November 23, 2009 CNN
From The Cafferty File--Catholic Church denying communion to politicians who support abortion?
The Catholic Church wants Democratic Congressman Patrick Kennedy to stop taking communion - due to his support of abortion rights.
The bishop of Providence, Rhode Island, says he told Kennedy in February 2007 that it would be "inappropriate" to keep receiving the Catholic sacrament.
That request is suddenly in the spotlight as the Church gets more involved in the health care debate, particularly regarding the issue of abortion. Kennedy - the nephew of this nation's only Catholic president, John F. Kennedy - revealed the bishop's request to a newspaper over the weekend.
Just last month - Kennedy had criticized the bishops for threatening to oppose the overall health care bill if it didn't include abortion restrictions. The Church called Kennedy's position "unacceptable" and "scandalous."
Rep. Kennedy is not the first Catholic politician to want it both ways. In 1984, Democratic vice-presidential candidate Geraldine Ferraro came under attack from the church for not backing its position on abortion.
Kennedy's father - the late Massachusetts Sen. Ted Kennedy - along with former New York Gov. Mario Cuomo - both Catholics - were also forced to defend their support of abortion rights.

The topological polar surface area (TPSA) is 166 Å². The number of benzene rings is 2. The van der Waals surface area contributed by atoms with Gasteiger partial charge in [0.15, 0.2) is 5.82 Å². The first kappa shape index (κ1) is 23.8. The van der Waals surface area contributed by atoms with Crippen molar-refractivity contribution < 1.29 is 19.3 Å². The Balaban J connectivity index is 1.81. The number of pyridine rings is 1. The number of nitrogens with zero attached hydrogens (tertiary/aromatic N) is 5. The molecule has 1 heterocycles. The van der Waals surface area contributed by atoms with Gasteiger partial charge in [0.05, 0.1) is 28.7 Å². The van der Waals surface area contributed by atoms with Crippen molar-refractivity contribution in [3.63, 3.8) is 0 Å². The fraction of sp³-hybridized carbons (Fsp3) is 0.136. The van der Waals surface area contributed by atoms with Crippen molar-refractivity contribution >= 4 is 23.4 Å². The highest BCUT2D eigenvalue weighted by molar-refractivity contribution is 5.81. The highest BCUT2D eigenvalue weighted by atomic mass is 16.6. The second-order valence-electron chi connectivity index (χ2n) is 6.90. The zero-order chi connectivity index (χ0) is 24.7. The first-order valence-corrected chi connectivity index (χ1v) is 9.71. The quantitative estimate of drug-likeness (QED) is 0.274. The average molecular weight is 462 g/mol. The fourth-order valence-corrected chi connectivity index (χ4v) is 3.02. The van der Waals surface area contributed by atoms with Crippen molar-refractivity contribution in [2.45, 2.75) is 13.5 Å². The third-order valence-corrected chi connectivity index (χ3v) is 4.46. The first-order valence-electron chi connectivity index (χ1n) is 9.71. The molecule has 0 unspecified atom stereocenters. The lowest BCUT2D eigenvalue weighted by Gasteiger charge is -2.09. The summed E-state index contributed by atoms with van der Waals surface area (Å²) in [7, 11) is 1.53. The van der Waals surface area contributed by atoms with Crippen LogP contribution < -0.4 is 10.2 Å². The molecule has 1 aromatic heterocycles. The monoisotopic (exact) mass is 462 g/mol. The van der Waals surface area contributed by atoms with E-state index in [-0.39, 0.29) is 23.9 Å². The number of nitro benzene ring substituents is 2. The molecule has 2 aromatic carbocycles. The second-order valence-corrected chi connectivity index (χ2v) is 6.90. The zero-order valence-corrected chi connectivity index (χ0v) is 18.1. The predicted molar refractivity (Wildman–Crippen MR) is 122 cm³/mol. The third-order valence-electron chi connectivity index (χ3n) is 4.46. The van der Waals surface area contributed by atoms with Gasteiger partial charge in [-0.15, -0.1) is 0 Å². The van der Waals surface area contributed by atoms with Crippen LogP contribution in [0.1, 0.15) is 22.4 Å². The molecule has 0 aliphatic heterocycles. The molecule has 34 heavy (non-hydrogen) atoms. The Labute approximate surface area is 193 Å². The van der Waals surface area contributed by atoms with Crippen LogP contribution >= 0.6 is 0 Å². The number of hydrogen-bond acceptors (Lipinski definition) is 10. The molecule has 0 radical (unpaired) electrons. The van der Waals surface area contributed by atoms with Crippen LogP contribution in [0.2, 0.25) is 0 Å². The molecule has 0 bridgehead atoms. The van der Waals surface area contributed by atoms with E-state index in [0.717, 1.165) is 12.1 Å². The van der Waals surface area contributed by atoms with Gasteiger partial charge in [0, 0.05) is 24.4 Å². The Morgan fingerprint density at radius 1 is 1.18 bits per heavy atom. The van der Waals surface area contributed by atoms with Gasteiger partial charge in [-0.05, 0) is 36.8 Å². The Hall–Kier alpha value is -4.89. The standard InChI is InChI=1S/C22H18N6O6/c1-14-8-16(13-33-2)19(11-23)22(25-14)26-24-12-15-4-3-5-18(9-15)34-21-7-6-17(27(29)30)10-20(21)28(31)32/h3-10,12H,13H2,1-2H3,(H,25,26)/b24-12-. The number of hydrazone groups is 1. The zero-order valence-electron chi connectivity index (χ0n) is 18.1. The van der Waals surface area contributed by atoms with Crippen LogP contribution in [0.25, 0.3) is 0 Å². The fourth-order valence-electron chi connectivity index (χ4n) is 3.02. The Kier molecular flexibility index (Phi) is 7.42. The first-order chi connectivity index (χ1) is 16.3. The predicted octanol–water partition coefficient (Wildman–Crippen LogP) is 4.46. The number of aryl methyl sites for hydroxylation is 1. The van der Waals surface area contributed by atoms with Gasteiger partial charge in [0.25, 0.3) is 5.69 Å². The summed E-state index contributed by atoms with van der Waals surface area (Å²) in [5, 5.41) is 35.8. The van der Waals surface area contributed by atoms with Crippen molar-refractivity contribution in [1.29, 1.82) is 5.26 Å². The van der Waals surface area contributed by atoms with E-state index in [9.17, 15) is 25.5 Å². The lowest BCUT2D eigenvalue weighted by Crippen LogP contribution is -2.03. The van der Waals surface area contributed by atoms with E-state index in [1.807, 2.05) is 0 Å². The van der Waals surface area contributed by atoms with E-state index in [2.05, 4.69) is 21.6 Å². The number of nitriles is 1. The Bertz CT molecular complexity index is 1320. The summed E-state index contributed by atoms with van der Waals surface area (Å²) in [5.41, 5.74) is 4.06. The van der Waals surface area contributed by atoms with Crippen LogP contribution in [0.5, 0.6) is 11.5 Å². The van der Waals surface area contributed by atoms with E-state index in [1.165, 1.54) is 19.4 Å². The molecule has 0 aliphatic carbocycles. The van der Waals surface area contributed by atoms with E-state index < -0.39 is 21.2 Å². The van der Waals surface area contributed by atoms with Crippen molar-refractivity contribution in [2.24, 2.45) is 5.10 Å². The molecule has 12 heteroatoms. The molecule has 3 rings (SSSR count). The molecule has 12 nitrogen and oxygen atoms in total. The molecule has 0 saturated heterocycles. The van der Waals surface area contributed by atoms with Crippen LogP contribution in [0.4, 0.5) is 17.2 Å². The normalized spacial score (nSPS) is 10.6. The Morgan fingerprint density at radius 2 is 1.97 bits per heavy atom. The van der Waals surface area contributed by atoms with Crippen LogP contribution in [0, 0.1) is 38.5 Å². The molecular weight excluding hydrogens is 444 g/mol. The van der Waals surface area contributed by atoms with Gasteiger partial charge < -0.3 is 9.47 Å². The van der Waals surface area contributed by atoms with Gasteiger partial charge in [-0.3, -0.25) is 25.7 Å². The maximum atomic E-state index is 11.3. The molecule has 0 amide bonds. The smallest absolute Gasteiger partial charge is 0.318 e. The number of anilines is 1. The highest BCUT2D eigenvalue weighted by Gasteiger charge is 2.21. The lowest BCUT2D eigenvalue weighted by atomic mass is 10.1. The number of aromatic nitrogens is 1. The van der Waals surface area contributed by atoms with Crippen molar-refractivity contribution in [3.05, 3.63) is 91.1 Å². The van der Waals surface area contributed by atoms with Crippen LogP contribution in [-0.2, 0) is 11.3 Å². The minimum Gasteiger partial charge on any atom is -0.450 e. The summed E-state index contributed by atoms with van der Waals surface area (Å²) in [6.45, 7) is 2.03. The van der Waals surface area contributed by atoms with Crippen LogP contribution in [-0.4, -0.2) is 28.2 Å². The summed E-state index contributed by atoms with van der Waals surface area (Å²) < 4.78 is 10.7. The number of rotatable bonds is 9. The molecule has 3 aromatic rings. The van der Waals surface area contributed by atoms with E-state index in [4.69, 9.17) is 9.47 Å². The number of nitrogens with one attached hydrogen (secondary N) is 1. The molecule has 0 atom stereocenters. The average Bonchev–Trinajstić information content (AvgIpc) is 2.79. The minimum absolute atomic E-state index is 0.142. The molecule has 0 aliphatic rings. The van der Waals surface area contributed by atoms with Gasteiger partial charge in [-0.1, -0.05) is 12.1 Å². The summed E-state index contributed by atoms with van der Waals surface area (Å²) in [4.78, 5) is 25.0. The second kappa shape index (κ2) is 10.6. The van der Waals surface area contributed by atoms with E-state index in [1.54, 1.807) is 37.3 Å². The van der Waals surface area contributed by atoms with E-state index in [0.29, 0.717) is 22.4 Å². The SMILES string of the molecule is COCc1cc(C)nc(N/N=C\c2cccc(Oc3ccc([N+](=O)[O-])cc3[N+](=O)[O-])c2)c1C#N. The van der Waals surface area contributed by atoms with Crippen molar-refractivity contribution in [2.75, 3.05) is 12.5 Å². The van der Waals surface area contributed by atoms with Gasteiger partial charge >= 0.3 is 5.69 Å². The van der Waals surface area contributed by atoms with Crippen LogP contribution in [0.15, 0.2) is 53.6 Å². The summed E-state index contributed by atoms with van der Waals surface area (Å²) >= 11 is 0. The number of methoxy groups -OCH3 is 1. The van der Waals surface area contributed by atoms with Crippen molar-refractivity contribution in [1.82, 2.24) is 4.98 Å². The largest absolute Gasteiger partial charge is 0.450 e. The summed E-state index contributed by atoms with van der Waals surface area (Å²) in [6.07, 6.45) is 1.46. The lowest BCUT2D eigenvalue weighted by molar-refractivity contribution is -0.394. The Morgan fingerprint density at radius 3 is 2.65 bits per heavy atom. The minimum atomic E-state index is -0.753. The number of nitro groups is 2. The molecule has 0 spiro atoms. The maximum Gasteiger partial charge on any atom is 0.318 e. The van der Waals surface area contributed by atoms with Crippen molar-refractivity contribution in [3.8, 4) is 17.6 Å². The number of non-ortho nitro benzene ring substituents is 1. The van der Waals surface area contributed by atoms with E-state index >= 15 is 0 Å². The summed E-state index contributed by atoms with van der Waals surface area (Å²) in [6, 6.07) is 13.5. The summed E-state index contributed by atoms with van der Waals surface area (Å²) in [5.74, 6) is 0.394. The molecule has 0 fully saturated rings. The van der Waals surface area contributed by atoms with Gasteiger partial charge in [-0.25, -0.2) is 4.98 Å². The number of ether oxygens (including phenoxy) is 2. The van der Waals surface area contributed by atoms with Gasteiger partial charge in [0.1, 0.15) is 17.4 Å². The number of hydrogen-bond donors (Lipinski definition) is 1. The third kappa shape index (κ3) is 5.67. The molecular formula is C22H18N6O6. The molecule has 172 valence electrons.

At 30 percent, Catholics are the largest single religious group in Congress. Look for the Church to keep up the lobbying pressure on these lawmakers. When it comes to the health care bill - that could include not only abortion, but issues like immigrant rights and stem cell research.
Here’s my question to you: Should the Catholic Church deny communion to public figures who support abortion?
Hi Jack, The Catholic Church attempts to assert too much influence in politics. It is not the place of the Catholic Church to judge any man for his or her political position on issues. Only God can do that. I wonder, how many of those Catholic priests were denied sacrament after they were accused of molesting altar boys. The abortion policy aside, the Catholic Church needs to clean the skeletons out of its own closet before they start judging others.
Scott from New York says:
Of course the Church should be able to deny them communion. Politicians like Kennedy and Pelosi are more than happy to tout their Catholicism when it suits them, but membership in the Church brings responsibilities as well as benefits, and the Church has made its position on the responsibilities with regard to abortion of politicians who call themselves Catholic quite clear. If they choose to ignore the membership rules, then why should they get the benefits of membership?
When a church or any tax exempt entity gets involved in influencing a political debate or policy, they are no longer acting as a church but as a political lobby. That should be grounds to cancel their tax exempt status. The precedent was set 30 years ago when the Sierra Club lost its tax exempt status for lobbying for better protection of this nation’s natural resources.
Keith from Ft. Irwin, California says:
Why not? This isn't the church influencing public policy, but the church influencing its members. These lawmakers are free to leave the church any time they want, and I'm a little stumped as to why they would wish to be members of an organization whose core values they don't share anyway! I'm not Catholic and never have been, but I fully support the church’s right to teach and practice what they believe.
John from Canada says:
Mr. Cafferty, My otherwise very devout Irish Roman Catholic grandmother used to say that bishops were the work of the Devil. Lately I have begun to think she had a point!